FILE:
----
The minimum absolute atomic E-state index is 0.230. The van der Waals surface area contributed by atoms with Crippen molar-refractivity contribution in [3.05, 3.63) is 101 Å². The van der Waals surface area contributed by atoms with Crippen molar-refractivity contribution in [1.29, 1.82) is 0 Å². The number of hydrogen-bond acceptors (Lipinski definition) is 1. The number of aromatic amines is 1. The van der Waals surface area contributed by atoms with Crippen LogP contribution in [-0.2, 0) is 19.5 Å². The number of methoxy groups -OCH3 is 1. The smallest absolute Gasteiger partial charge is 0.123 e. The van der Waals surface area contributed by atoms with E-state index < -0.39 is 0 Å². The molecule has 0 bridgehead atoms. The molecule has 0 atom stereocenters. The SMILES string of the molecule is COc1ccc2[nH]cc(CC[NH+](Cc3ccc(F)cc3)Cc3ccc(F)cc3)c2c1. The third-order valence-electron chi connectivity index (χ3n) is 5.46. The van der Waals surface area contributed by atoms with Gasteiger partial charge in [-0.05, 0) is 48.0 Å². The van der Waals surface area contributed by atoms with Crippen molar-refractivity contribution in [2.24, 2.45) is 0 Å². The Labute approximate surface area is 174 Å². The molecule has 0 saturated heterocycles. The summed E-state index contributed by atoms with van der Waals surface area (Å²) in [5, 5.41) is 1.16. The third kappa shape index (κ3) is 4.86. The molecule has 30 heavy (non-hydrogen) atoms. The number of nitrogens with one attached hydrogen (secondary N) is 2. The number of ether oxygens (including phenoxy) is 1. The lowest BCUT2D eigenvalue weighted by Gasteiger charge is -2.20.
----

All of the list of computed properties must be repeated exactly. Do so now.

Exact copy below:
The minimum absolute atomic E-state index is 0.230. The van der Waals surface area contributed by atoms with Crippen molar-refractivity contribution in [3.05, 3.63) is 101 Å². The van der Waals surface area contributed by atoms with Crippen molar-refractivity contribution in [1.29, 1.82) is 0 Å². The number of hydrogen-bond acceptors (Lipinski definition) is 1. The number of aromatic amines is 1. The van der Waals surface area contributed by atoms with Crippen LogP contribution in [-0.2, 0) is 19.5 Å². The number of methoxy groups -OCH3 is 1. The smallest absolute Gasteiger partial charge is 0.123 e. The van der Waals surface area contributed by atoms with E-state index < -0.39 is 0 Å². The molecule has 0 bridgehead atoms. The molecule has 0 atom stereocenters. The SMILES string of the molecule is COc1ccc2[nH]cc(CC[NH+](Cc3ccc(F)cc3)Cc3ccc(F)cc3)c2c1. The third-order valence-electron chi connectivity index (χ3n) is 5.46. The van der Waals surface area contributed by atoms with Gasteiger partial charge in [-0.05, 0) is 48.0 Å². The van der Waals surface area contributed by atoms with Crippen molar-refractivity contribution in [2.24, 2.45) is 0 Å². The Labute approximate surface area is 174 Å². The molecule has 0 saturated heterocycles. The summed E-state index contributed by atoms with van der Waals surface area (Å²) in [5, 5.41) is 1.16. The third kappa shape index (κ3) is 4.86. The molecule has 30 heavy (non-hydrogen) atoms. The number of nitrogens with one attached hydrogen (secondary N) is 2. The number of ether oxygens (including phenoxy) is 1. The lowest BCUT2D eigenvalue weighted by Gasteiger charge is -2.20.